By Najete Michell
The results of the French départemental elections on 29 March were a devastating defeat for French President, Hollande’s Socialist Party (SP) government and a clear rejection of austerity policies.
In the wake of the grotesque and vile attack on Charlie Hebdo in Paris, which left 12 innocents dead, there has been an understandable rush to not only condemn the attack but to gather under the principle of the "defence of freedom of speech".
Large demonstrations in Paris have taken up the slogan "Je suis Charlie” to express their defiance at attempts to intimidate journalists into silence.
Although the March elections in France were only at a local level, they took on a national character. They were the first elections since the Socialist Party (PS) formed the government in 2012 and were therefore the first opportunity to test the level of discontent at its record so far.
Book review by Najete Michell
La Laicite Falsifiée [State Secularism Falsified] by Jean Beauberot
The question of what is known as ‘laïcité’ has raised passions in French politics for more than a decade.
It was in the name of ‘laïcité’ that laws were passed first prohibiting the hijab in schools, then the niqab in the street. Both led to increased Islamophobia. And now this is extending to the consideration of new laws prohibiting children’s nannies and mothers accompanying their children on school trips from wearing the hijab.
The by-election on 23rd June in Villeneuve sur Lot was a wake up call for the French political class. The second round run-off posed the question of whether the National Front candidate would win in the election for this Southern France parliamentary seat.
In the event, the NF candidate lost, but he nevertheless got 46 per cent of the vote in the run off against the UMP, apparently getting 7,000 more votes than in the first round, although the exact figures have yet to be released.
By Jane West
A recent by-election in Oise, just north of Paris, has underlined that the austerity policies of Hollande’s French Socialist Party government are not only leading to a collapse in its support, but also to a dangerous growth of the extreme right.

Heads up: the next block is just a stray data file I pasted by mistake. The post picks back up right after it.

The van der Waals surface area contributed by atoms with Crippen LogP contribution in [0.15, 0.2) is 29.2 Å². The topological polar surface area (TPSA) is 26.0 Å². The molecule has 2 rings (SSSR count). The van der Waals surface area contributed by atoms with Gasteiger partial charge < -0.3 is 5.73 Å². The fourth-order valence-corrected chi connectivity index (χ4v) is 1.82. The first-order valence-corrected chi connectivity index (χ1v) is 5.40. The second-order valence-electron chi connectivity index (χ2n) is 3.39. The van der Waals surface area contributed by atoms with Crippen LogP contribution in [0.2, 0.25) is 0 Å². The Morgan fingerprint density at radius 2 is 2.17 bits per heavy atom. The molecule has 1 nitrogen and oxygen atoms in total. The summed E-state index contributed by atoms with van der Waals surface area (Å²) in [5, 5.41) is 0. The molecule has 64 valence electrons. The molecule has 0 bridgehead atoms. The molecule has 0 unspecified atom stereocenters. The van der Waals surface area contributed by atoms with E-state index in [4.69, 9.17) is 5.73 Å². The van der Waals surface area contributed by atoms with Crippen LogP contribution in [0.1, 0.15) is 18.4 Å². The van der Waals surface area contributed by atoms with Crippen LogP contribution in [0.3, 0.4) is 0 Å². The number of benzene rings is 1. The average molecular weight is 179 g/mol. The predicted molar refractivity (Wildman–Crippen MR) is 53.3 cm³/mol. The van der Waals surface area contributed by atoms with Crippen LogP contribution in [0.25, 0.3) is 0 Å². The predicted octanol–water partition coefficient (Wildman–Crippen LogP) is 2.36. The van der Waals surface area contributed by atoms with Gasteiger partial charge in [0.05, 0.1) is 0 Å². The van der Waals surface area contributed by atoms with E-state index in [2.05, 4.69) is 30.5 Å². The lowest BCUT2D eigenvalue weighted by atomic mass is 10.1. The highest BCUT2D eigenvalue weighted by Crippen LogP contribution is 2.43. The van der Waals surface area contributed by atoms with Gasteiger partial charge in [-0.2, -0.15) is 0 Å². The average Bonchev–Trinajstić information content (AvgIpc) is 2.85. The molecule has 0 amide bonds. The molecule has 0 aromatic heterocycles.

It should also be a wake up call for the anti-fascist movement in the country, which remains weak and divided.
Since being elected on 6 May the Hollande government appeared to lack direction on several issues, reflecting pressures from the right and the left.
Critique of the government has focused on it ‘not communicating’ and for postponing difficult decisions.
All this hesitation succeeded in was to make nobody happy, reflected in a rising dissatisfaction rate, up to 58 per cent in the latest polls.
By Abelle Moreau
The outcome of the French elections marks a turn in the political situation in France, which will now play out with implications for all parties.
Francois Hollande’s ‘honeymoon’ with French voters has been one of the shortest on record.
Having run his election campaign claiming he would reject Sarkozy’s austerity policies and insist on a ‘growth strategy’ alongside debt reduction, no new policies have materialised.
At last Sarkozy has been defeated! A relief for the French population after 5 years of a huge Thatcher-like offensive against the French welfare state, and the daily injection of racist and Islamophobic poison.
However, despite the opposition to Sarkozy, Hollande only won by 51.6 per cent and with only 1.1 million more votes than Sarkozy – a narrow victory, especially compared to what the polls had previously predicted.
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